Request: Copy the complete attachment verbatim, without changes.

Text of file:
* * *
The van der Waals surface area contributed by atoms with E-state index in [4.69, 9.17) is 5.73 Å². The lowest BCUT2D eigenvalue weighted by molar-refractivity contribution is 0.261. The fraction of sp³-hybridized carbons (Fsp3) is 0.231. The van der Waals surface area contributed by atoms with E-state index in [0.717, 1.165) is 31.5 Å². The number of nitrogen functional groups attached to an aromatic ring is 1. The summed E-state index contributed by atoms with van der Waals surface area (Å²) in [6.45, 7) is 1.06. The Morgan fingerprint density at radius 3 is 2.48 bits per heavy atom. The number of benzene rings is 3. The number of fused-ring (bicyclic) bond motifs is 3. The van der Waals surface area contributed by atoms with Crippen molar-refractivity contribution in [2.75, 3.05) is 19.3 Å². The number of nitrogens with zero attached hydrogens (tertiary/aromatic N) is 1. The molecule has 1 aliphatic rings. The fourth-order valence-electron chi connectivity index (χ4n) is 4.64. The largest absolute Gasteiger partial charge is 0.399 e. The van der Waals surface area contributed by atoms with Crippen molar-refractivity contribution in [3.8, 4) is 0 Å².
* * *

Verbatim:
The van der Waals surface area contributed by atoms with E-state index in [4.69, 9.17) is 5.73 Å². The lowest BCUT2D eigenvalue weighted by molar-refractivity contribution is 0.261. The fraction of sp³-hybridized carbons (Fsp3) is 0.231. The van der Waals surface area contributed by atoms with E-state index in [0.717, 1.165) is 31.5 Å². The number of nitrogen functional groups attached to an aromatic ring is 1. The summed E-state index contributed by atoms with van der Waals surface area (Å²) in [6.45, 7) is 1.06. The Morgan fingerprint density at radius 3 is 2.48 bits per heavy atom. The number of benzene rings is 3. The number of fused-ring (bicyclic) bond motifs is 3. The van der Waals surface area contributed by atoms with Crippen molar-refractivity contribution in [2.75, 3.05) is 19.3 Å². The number of nitrogens with zero attached hydrogens (tertiary/aromatic N) is 1. The molecule has 1 aliphatic rings. The fourth-order valence-electron chi connectivity index (χ4n) is 4.64. The largest absolute Gasteiger partial charge is 0.399 e. The van der Waals surface area contributed by atoms with Crippen molar-refractivity contribution in [3.8, 4) is 0 Å².